Tens of thousands of plantation workers are defying the Ceylon Workers Congress (CWC) and continuing their go-slow actions in protest at the sell-out wage deal struck by the union and employers on Saturday. The new collective agreement with the Ceylon Employers Federation (CEF), due to be signed today, will tie 500,000 tea, rubber and coconut workers to poverty-level wages for another two years.
Yesterday workers held a sit-in protest in Bogawanthalawa town against the deal. In an apparent attempt to prevent opposition spreading, CWC leader Arumugam Thondaman visited the local union office to advise regional leaders. Police tried to block marchers entering the town but workers stormed into the CWC office just after Thondaman had left. Police fired tear gas and warning shots to disperse the crowd.
In the past three days, hundreds of workers have picketted and marched in the towns of Agarapathana, Bogawanthalawa, Dickoya and Maskeliya in Hatton area to oppose the deal.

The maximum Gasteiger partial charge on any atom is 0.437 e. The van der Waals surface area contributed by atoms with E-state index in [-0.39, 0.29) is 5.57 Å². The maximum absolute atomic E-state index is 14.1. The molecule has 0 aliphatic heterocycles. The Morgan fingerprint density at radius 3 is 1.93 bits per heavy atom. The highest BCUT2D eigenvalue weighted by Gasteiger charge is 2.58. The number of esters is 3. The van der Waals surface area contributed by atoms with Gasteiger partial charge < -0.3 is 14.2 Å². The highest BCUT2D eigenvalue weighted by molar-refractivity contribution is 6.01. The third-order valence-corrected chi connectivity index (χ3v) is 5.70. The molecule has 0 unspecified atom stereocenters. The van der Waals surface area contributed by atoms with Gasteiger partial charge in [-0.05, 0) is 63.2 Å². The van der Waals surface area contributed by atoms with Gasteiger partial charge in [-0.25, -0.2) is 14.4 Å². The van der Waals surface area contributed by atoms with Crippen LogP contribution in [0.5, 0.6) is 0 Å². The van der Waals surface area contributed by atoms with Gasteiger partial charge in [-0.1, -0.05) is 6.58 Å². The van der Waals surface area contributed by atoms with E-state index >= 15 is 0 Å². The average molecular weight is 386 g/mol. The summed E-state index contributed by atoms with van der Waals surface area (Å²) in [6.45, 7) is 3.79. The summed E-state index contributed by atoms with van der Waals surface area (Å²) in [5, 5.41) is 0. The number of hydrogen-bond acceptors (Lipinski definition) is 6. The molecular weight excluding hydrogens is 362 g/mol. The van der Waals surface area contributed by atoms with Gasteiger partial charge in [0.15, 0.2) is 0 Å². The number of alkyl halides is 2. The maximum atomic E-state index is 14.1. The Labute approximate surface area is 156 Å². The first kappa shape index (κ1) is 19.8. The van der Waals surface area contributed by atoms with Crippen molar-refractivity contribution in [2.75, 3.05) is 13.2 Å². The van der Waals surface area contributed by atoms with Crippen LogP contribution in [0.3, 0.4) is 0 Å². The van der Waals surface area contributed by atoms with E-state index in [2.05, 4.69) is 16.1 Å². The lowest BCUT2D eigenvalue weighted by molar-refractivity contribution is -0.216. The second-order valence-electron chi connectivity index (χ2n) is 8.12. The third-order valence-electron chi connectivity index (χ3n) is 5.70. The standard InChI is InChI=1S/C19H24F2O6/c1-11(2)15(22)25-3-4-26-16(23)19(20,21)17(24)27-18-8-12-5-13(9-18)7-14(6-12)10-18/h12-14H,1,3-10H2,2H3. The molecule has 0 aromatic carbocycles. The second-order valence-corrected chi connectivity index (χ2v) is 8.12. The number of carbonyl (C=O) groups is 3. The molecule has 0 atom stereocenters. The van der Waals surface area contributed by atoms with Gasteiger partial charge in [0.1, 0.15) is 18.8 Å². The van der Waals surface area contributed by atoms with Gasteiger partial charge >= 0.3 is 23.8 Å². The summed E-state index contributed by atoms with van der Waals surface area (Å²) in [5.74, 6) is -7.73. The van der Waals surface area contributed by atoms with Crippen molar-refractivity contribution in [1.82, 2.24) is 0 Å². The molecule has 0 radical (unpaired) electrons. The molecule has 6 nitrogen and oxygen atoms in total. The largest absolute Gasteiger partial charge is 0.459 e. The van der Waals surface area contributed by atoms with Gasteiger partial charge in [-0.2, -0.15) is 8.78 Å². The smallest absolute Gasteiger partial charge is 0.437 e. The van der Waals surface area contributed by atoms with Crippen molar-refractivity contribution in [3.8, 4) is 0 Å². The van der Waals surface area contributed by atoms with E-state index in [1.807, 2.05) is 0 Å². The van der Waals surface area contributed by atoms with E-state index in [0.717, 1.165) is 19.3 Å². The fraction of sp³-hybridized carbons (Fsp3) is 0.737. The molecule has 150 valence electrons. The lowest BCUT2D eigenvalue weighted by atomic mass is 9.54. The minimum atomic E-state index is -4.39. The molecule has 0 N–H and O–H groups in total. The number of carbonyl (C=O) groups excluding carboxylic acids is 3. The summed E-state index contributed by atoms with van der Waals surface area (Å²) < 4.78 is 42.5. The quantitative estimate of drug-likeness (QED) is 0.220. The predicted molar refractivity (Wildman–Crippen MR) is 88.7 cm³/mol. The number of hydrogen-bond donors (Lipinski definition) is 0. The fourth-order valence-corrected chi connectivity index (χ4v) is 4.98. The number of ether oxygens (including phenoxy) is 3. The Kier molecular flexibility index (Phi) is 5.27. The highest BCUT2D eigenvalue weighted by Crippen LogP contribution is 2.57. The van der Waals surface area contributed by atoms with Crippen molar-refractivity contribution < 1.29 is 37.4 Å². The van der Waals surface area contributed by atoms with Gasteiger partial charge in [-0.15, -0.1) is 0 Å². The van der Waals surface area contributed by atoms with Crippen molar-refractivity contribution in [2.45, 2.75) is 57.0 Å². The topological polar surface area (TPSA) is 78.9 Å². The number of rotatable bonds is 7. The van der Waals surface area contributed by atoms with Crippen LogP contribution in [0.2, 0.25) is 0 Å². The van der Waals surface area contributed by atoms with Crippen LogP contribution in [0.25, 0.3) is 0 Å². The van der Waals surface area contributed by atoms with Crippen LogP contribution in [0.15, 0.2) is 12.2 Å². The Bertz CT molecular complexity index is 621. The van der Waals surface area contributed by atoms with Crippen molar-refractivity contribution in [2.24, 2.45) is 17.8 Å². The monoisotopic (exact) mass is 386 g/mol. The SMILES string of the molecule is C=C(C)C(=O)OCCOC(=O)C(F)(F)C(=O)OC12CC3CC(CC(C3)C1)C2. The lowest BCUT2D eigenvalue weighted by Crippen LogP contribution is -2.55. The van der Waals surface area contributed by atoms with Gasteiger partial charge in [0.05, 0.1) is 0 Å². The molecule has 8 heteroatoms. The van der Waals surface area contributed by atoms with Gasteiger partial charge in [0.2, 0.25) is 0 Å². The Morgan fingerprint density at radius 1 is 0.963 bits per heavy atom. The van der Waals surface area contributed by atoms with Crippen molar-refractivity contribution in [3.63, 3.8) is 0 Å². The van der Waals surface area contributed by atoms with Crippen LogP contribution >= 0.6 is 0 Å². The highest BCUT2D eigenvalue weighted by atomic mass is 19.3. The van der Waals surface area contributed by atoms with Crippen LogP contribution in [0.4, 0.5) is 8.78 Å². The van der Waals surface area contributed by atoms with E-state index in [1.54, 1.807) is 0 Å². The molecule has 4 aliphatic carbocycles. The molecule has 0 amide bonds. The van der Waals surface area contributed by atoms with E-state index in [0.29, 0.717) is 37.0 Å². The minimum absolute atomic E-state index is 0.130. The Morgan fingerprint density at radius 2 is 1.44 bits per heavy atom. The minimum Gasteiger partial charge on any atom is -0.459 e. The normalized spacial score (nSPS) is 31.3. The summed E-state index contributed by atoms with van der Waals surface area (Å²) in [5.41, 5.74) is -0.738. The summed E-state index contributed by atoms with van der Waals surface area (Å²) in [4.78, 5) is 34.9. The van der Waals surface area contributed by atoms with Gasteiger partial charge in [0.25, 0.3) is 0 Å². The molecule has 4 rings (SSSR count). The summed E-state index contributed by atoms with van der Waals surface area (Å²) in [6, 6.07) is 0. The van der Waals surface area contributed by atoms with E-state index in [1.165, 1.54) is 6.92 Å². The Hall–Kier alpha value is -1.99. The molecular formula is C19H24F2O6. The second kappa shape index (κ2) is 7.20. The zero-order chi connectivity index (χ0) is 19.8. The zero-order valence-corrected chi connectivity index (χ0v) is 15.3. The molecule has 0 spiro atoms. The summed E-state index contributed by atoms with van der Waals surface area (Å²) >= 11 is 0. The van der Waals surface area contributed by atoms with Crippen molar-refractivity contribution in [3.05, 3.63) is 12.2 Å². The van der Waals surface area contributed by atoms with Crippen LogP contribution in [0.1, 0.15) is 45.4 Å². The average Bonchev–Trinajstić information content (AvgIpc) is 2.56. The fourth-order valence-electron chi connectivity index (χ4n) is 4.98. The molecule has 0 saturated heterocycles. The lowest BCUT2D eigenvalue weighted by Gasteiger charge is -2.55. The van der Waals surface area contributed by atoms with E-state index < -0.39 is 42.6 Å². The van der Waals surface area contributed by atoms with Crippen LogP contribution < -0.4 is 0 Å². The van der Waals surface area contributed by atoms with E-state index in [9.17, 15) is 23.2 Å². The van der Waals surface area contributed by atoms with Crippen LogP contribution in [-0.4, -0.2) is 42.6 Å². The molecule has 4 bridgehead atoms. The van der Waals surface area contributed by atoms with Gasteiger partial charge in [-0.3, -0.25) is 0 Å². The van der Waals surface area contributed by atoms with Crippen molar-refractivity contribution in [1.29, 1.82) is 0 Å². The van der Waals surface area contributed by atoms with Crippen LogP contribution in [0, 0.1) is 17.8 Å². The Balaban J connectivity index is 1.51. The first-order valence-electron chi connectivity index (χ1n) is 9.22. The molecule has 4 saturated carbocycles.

The Socialist Equality Party has been campaigning in the tea estates for workers to launch their own independent campaign based on a socialist perspective. Yesterday Political Committee member M. Thevarajah received an appreciative hearing from a meeting of more than 50 workers at the Balmoral estate in Agarapathana.
The protests have triggered a nervous response in Colombo. Plantation Minister D.M. Jayaratne called on other plantation unions to step in and curb the protests by workers. “It is a matter of serious concern that they [workers] create unruly scenes on the streets,” he warned.
An editorial in yesterday’s Island blamed the protests on rivalry between the various plantation unions and called on the government “to step in to prevent the estate dispute developing into a fully-fledged prestige battle which will lead to anarchy on plantations. The industry has suffered enough over the past two weeks or so and it is badly in need of a breather.”